HEPA is an official government and industrial (non-consumer) standard defined by the US Department of Energy (DOE), but there are also European standards (if you see a filter with a rating that looks like H13 or U16, the European standard is being used).
The DOE’s definition of HEPA was developed in the 1940s during the Manhattan Project because they needed filters that could screen radioactive particles. It’s important to note that the standard does not define how the filter must be made or what it is to be made out of, but it indicates that it can trap certain particle diameters and types.
Unfortunately, any filter using the HEPA name does not have to go through any certification through the DOE. Government contractors must adhere to strict standards when installing HEPA filters in ventilation systems or nuclear facilities. In those cases, they would have to prove that they achieved DOE’s HEPA standard. However, this approval does not apply to commercial products like air purifiers.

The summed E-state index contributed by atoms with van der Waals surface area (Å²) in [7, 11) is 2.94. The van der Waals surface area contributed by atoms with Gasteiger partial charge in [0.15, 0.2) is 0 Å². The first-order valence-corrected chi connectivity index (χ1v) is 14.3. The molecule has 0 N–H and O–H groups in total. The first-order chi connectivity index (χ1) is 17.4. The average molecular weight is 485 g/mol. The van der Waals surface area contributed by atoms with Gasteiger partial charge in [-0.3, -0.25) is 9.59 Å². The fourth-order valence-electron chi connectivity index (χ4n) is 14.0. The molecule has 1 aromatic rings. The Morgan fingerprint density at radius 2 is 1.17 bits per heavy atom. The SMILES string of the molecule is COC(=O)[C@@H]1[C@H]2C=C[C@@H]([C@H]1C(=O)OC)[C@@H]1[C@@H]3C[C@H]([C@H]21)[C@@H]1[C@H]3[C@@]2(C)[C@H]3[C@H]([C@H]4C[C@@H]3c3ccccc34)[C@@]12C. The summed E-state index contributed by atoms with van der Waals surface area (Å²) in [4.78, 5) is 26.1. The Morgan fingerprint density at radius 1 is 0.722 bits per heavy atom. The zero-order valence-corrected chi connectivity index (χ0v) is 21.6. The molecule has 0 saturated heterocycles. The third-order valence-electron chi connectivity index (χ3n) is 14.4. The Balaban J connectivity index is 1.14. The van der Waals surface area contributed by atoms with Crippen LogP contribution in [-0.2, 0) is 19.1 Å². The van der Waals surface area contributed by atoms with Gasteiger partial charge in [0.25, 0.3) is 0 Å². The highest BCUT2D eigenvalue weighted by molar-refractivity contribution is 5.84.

Particles HEPA Filters Remove
The standards that HEPA falls under requires that any filter which is approved to be HEPA must remove 99.95% to 99.97% of particles in the air that passes through it. This refers to a certain diameter of particles, specifically (for HEPA) ones equal to 0.3 µm (which refers to a micrometer or micron, one-millionth of a meter).
Common particles that a HEPA filter captures include:
- Submicron liquid aerosol
This type of filter is extremely common and usually found in smaller and portable air filters.
HEPA filters cannot capture gaseous pollutants like chemicals, fumes, gases, and odors, nor do they affect odors or volatile organic compounds (VOCs). If an air purifier says it can remove VOCs and gaseous pollutants, it may be more than just a HEPA filter. They may be a hybrid filter with a carbon or activated carbon filter.
When it comes to improving air quality, air filtration systems balance the airflow, air pressure, and air filtration to clean as much air as possible. Most air purifier systems look at cleaning a quantity of air measured in cubic feet per minute (CFM; or Q). They also usually promote a Clean Air Delivery Rate (CADR), or the rate that air flows through the filter.
How Do HEPA Filters Work?